Wednesday, January 2, 2008

Forward (II)

One of the most annoying sports clichés is “the game the way it was meant to be played.” It the believers of that phrase meant the raw and unadulterated way, then they may have found something special on New Year's Day. It wasn't a bowl game created for television or a redundant marathon of old-school boxing matches featuring Muhammad Ali. It was hockey... yes, Scribe is talking about that game on the ice with the pucks, sticks and Canadians.

NHL: Can we make them care? They’ve heard the slights for well over a decade now about the death of a league. The strike following the 2003-04 season relegated the league to minor-league status in the minds of anyone with a microphone, blog and newspaper column. Even worse are the snark-laden comments from people who go out of their way to slam the sport instead of reading the stories around it. Yet, though the fan base is the smallest of the major professional leagues, its core fans are equally as passionate about their sport as those for others.

The National Hockey League is well aware of the monumental challenges presented over the past decade-plus; the loss of Canadian teams because of poor economic decisions, the criticized additions of American teams (also for similar reasons), the lack of crossover appeal, a borderline-discriminatory backlash against the influx of European players, lack of racial diversity/interest and debates regarding fighting. Most of these issues can be attributed to any other league, yet because the NHL was never a behemoth across the United States, its struggles become punch lines instead of headlines.

The league opened the New Year with the Winter Classic, its second-ever outdoor game and the first in the U.S. The location couldn’t have been better, choosing hockey-happy Buffalo’s Ralph Wilson Stadium. Drifting snows, dropping temperatures and a plethora of college football bowl games couldn’t stop the crowd of just over 71,000 from enjoying the event. The fact that thousands more had been turned away is a testament to how deep passions run in hockey fans. Even better for the NHL were the once-mysterious television ratings. The game garnered a 2.6 rating (which calculates to just three million households) and a 5 share (meaning five percent of all homes with TVs in use at the time tuned to the game). This was a huge success for a sport which became accustomed to a fifth of the audience for nationally-televised games in the States. This was a huge success, even against the aforementioned bowl games that obviously trump everything in their sights. The game itself was no disappointment as the Sabres and Pittsburgh Penguins went to a shootout. Unlike other sports where their superstars are seemingly set up for drama, somehow the shootout, Ryan Miller and Sidney Crosby wove naturally for the shining moment.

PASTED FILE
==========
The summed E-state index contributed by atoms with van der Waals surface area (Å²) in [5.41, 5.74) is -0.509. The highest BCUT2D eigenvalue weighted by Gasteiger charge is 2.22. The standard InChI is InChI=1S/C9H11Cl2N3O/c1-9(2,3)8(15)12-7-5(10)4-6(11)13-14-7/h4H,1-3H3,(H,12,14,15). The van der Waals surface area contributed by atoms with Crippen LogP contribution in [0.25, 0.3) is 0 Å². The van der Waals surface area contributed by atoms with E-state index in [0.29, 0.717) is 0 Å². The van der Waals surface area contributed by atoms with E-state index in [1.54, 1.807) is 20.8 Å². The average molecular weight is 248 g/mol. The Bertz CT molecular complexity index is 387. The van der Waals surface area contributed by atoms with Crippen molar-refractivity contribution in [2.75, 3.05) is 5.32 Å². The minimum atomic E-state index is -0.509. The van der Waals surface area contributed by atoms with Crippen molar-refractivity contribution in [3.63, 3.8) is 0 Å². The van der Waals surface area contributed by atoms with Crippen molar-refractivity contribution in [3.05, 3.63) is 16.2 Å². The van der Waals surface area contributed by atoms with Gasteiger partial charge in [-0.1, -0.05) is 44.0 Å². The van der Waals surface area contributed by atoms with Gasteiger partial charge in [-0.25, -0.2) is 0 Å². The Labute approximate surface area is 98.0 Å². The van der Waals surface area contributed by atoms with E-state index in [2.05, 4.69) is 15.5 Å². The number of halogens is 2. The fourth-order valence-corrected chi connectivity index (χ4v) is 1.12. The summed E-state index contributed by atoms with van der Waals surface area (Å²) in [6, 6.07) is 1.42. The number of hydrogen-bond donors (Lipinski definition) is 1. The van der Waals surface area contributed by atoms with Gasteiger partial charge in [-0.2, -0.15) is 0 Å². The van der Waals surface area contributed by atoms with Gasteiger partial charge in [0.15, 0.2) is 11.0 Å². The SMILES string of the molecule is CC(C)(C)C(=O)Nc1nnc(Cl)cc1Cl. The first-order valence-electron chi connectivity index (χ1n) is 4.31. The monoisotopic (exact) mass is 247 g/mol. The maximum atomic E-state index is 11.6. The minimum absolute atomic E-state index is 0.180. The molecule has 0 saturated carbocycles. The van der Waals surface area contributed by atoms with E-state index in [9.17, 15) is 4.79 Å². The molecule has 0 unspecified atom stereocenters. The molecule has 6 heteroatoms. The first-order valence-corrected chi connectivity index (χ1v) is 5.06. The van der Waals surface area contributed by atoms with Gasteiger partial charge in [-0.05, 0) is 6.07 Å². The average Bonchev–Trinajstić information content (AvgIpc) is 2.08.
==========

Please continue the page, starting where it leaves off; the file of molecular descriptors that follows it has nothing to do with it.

Of course, the question people have now: what’s next?

The answer: it’s up to you.

The Classic succeeded where other attempts of popularizing hockey failed because the NHL was willing to truly celebrate the roots of their game. So many of these athletes and fans played the game on some frozen pond or lake when they were kids. Not a knock on any other sport, but you’re not going to see a pro or college game at Rucker Park or a Field of Dreams in Iowa. Despite the loss, even the Sabres were ecstatic to have been a part of a special game instead of a gimmick. In a sports world that openly complains about the lack of fundamentals and innocence in the games, potential new fans were introduced to a game in a nearly-pure form. Outside of the frequently necessary clearing of snow on the ice, there had been few icing penalties, few penalties and no fights. For novice fans, they could become more intrigued to watching a traditional game indoors without FoxTrax to tick off the purists and constant clutches to turn casuals away.

The NHL adopted flex scheduling, borrowed from the NFL tactic that gives NBC the ‘premium matchups’ of the games with playoff and/or historical implications. Being a national broadcaster that begs for the best potential ratings, you shouldn’t be surprised to see the New York Rangers every Saturday if you live in suburban Minneapolis. However, considering that the Rangers, Penguins and many other teams across North America have pools of talent, flex scheduling maximizes exposure for stars around the league such as Washington’s Alexander Ovechkin, Rick Nash of Columbus and the young Chicago Blackhawks. Since all of the Original Six teams are playing competitively at once for the first time in years, it benefits NBC’s ratings push into the late spring.

For a league that is criticized for being handcuffed by the purists, the NHL has not been completely assailed for opening the game to attract new crowds. In fact, no one is stopping them from doing so. Again, this is due to the fact that ESPN and its most ardent fans have told the sport to essentially ‘come back when you’re bigger’. Yet, there has been success in bringing back fans lost during the lockout. Now, they can focus on solving its other problems. One step at a time.

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